Marketing Exposed: A Global Public Health Threat for Food Policy
The Global Health Advocacy Incubator launched its third annual industry report, Marketing Exposed: A Global Public Health Threat for Food Policy, on November 30. Marketing Exposed focuses on how marketing practices of ultra-processed food and beverage products (UPPs) are affecting human and planetary health while targeting vulnerable populations and serving as corporate washing practices that allow the industry to have privileged spaces in policy-making tables. The report also seeks to expose common industry trends through samples selected from around the world, as these practices are mirrored in diverse countries and regions.
Marketing Exposed found four specific reasons why ultra-processed product marketing threatens public health and requires urgent action from governments:
Reason #1 – It generates a harmful domino effect by creating unhealthy food environments, burdening countries with sicker populations, and other negative results.
Reason #2 – It extends beyond advertising, promotion and sponsorship to include corporate washing that allows the industry to establish itself at the policymaking table while influencing vulnerable populations.
Reason #3 – It’s aggressive, insidious and everywhere: it enables the industry to influence what consumers eat, displacing traditional foods from different cultures.
Reason #4 – It puts children and adolescents at risk of becoming victims of commercial exploitation due to the corporate saturation of unhealthy products in the market.
At the report launch webinar, Alejandro Calvillo from El Poder del Consumidor (Mexico), Jeffrey Chester from the Center for Digital Democracy (USA) and Petronell Kruger from PRICELESS (South Africa) discussed potential policy solutions and approaches to the marketing problem identified in the report.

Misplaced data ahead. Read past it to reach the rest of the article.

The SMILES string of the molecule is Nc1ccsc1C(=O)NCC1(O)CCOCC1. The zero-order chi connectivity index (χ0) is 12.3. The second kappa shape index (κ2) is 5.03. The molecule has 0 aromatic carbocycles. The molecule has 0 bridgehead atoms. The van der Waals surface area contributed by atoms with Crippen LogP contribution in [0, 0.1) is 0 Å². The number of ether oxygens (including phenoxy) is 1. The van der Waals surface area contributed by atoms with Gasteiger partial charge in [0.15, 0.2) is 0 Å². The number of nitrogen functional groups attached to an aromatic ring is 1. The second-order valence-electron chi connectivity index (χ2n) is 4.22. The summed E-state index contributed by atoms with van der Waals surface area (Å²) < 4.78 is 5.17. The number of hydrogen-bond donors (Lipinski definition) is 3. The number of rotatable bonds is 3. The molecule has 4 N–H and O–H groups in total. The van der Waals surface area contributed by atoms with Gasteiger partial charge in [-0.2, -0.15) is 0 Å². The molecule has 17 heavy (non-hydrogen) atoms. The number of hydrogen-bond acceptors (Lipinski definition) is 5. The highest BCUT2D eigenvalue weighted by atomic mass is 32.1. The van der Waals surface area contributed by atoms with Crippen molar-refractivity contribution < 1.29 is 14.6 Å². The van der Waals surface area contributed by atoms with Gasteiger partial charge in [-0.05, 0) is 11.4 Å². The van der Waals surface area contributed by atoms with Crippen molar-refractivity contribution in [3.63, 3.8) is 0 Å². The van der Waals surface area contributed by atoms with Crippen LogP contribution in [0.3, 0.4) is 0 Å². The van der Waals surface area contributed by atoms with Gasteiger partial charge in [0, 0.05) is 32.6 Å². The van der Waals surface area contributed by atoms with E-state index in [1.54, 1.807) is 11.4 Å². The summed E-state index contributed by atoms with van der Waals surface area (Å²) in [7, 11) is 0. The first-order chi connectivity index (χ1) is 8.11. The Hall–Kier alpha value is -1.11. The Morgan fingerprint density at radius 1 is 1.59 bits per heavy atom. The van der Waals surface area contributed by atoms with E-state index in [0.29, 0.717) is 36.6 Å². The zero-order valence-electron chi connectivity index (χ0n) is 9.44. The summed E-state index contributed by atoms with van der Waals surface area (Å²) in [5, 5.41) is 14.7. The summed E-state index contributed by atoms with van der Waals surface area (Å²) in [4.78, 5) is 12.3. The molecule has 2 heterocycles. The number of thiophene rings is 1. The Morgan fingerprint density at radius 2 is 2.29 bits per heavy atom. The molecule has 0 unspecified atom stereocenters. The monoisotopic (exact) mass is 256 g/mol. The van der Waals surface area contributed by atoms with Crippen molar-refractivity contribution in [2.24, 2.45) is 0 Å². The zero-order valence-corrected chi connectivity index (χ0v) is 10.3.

Petronell noted that it’s critical that policy solutions to regulate unhealthy food marketing can be proven, are evidence-based and can demonstrate that it is the necessary step to improve public health. Based on her experience in South Africa, if a policy fits these criteria, then it will likely be successfully passed and implemented.
The report calls for governments to implement strong digital marketing regulations. Jeffrey from the Center of Digital Democracy emphasized that the UPP industry’s use of advertising technology (adtech) tools to collect and analyze data equip them to understand how to more effectively reach and influence the public. Therefore, the industry is opening itself up to regulation of these practices as well as public shaming from consumers.
Deceptive marketing tactics are commonly used by the UPP industry, especially when tied to its corporate social responsibility practices. Alejandro from El Poder del Consumidor showed how using legal strategies can be an effective tool when advocating for stricter regulation against the UPP industry and its deceptive tactics.
To find out more about the report’s key findings and panelists talking about their experiences with the UPP industry’s deceptive marketing tactics, view our webinar here:
Read the full report here.
Check out the report’s microsite for a brief overview of the report, which includes the problem identified in the report, how governments and CSOs can take action against it and some examples of the industry’s marketing practices around the world.
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